Nature has a multitude of advance signals it gives on the arrival of spring.

Every year, right before spring arrives, I start looking for the harbingers giving that advanced information.  They are everywhere if you know where to look.


Remember my article about the buzzards (vultures) roosting on the house in Rising Sun? Well, vultures migrate like many other birds do.They simply weathered over here for a few months and now they're gone.  The roofs are clear of buzzards.  (Hopefully the shingles will be after a few spring showers.)


At the same time, it's time for the Buzzard's Dating Game. If you're on the highways of our Small Wonder and see vultures sitting on the ground, you can almost bet one is a female and the others are suitors. Vultures nest on the ground and they conduct most of their amorous business there as well.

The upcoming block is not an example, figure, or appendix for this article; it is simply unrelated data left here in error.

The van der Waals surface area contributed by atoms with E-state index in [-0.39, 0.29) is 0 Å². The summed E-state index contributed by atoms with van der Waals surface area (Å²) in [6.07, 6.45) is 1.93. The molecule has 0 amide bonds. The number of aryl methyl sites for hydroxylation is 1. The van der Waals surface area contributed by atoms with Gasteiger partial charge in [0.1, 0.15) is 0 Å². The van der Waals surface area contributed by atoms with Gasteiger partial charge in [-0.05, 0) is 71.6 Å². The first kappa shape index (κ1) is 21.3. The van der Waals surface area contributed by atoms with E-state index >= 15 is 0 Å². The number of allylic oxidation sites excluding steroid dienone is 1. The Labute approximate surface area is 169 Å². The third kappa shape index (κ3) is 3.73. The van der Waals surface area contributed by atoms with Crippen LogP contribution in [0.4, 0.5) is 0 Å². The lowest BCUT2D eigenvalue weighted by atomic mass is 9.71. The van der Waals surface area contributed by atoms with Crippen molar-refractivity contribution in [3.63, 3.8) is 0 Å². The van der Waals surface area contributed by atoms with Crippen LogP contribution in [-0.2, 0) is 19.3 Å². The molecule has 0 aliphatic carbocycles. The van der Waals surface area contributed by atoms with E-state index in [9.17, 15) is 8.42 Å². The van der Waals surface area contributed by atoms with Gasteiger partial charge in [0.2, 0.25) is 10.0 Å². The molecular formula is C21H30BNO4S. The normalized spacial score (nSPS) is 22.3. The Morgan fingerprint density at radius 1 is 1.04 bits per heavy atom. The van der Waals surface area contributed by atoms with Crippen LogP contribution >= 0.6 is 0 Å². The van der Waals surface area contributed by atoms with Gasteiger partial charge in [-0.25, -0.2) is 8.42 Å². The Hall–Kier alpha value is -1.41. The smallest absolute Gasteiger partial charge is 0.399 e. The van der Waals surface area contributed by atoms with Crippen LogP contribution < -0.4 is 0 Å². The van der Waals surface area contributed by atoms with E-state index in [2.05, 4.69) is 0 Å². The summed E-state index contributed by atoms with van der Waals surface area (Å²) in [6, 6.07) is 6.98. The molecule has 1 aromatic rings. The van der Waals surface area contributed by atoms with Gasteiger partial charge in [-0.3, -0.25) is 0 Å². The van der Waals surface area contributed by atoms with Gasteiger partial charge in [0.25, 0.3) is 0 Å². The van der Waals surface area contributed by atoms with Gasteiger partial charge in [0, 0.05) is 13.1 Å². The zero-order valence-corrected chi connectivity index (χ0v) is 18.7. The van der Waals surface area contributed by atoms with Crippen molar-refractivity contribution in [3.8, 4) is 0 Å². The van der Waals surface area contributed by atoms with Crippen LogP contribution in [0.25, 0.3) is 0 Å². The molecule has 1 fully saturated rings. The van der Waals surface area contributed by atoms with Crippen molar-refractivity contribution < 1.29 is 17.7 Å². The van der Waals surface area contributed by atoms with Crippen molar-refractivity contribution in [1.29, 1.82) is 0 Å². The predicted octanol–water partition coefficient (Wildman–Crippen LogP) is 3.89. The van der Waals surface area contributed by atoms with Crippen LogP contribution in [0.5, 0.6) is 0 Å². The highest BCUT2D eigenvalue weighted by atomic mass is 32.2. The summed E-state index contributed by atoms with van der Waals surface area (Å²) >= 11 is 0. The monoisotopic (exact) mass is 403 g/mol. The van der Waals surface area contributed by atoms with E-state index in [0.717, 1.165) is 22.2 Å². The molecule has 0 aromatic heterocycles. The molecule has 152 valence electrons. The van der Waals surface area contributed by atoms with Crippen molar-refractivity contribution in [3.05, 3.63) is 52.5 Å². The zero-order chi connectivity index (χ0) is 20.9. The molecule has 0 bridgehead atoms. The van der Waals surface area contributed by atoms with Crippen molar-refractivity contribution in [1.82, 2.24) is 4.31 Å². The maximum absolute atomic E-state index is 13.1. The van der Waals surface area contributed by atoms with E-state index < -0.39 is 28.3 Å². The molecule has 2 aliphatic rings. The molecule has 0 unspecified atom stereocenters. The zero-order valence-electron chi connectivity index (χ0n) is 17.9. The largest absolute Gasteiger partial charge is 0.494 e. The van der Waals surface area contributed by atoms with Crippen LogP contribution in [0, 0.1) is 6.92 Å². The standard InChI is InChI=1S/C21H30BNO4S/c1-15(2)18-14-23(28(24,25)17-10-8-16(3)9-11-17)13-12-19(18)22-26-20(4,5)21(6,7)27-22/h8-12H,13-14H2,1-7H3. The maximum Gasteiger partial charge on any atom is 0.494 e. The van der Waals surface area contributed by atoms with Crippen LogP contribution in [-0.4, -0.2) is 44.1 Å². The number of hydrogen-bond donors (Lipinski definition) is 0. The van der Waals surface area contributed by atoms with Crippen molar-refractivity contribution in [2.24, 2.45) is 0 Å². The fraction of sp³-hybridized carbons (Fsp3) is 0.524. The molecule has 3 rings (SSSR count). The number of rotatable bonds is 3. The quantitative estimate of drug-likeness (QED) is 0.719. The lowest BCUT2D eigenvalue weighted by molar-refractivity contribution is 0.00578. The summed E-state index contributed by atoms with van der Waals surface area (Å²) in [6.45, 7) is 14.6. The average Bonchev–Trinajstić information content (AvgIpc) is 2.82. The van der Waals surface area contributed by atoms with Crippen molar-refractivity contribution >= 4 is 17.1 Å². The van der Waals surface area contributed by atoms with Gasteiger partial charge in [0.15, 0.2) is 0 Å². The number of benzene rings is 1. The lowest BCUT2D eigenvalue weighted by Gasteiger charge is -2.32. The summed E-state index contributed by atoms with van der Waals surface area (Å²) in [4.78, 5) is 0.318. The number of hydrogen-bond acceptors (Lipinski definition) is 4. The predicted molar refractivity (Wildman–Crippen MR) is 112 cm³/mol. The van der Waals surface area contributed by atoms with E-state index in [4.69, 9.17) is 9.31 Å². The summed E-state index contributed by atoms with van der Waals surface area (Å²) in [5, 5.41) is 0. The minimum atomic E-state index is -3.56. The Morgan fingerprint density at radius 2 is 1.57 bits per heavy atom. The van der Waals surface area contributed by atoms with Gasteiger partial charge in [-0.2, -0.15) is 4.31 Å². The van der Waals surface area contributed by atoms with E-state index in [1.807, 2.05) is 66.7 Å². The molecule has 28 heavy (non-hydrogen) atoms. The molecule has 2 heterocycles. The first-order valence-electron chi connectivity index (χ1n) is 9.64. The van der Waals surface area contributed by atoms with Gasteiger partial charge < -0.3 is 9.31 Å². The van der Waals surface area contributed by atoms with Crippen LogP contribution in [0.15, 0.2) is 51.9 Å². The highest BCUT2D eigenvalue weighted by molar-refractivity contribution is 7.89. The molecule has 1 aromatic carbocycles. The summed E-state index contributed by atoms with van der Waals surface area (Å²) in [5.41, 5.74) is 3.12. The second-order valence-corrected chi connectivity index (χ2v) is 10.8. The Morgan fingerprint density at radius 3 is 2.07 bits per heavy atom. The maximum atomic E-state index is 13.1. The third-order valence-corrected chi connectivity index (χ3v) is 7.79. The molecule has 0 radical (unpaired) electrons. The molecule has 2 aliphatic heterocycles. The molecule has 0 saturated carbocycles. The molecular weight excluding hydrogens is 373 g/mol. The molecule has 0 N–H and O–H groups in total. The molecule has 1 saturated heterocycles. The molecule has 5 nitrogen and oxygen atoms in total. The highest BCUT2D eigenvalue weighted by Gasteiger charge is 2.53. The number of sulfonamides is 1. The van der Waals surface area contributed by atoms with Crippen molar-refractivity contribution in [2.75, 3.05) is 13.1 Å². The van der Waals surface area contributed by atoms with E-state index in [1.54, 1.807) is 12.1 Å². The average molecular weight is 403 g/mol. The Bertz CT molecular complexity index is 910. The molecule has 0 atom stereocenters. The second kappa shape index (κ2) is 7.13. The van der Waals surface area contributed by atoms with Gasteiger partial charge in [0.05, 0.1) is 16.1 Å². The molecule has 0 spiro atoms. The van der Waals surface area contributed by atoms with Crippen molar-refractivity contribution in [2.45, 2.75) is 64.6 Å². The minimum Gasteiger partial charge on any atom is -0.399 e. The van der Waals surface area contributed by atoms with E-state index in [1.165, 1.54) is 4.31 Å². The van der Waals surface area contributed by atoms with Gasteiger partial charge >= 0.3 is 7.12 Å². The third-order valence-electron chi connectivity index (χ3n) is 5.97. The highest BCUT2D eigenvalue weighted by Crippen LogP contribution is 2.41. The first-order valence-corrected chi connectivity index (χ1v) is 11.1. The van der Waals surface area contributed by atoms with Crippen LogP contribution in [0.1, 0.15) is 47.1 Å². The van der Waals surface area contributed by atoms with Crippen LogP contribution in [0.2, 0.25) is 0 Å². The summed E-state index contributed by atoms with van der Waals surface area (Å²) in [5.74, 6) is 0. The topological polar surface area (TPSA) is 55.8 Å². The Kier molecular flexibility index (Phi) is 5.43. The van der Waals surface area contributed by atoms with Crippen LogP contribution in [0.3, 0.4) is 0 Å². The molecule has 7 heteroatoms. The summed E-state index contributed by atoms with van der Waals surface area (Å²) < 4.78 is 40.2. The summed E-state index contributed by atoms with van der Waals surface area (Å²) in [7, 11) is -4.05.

Another black bird that comes back to Delaware in the spring is the pesky grackle. Redwinged blackbirds do migrate but many stay over while the grackles head south. I can tell spring is here to stay with the cacophany around my bird feeder at dawn. Grackles are messy eaters who scratch the corn and seeds out of the feeder to get to the sunflower seeds.


The most noticeable for folks who don't keep an eye on nature is the robin. Though some birds stay over, they stop their singing when the frost hits and simply squawk and chirp through the winter. When spring arrives, so does their melody. (By the way, robins actually sing in their sleep. After spring arrives, you can hear their songs repeated all night long if you listen closely.)


And just for you guys who're thinking about hunting black bears, I have a great video to watch with your family. It's made in Canada by a guy with a wry sense of humor. Sit back and enjoy:  http://www.youtube.com/watch_popup?v=vJRDpTUIrJI&vq=medium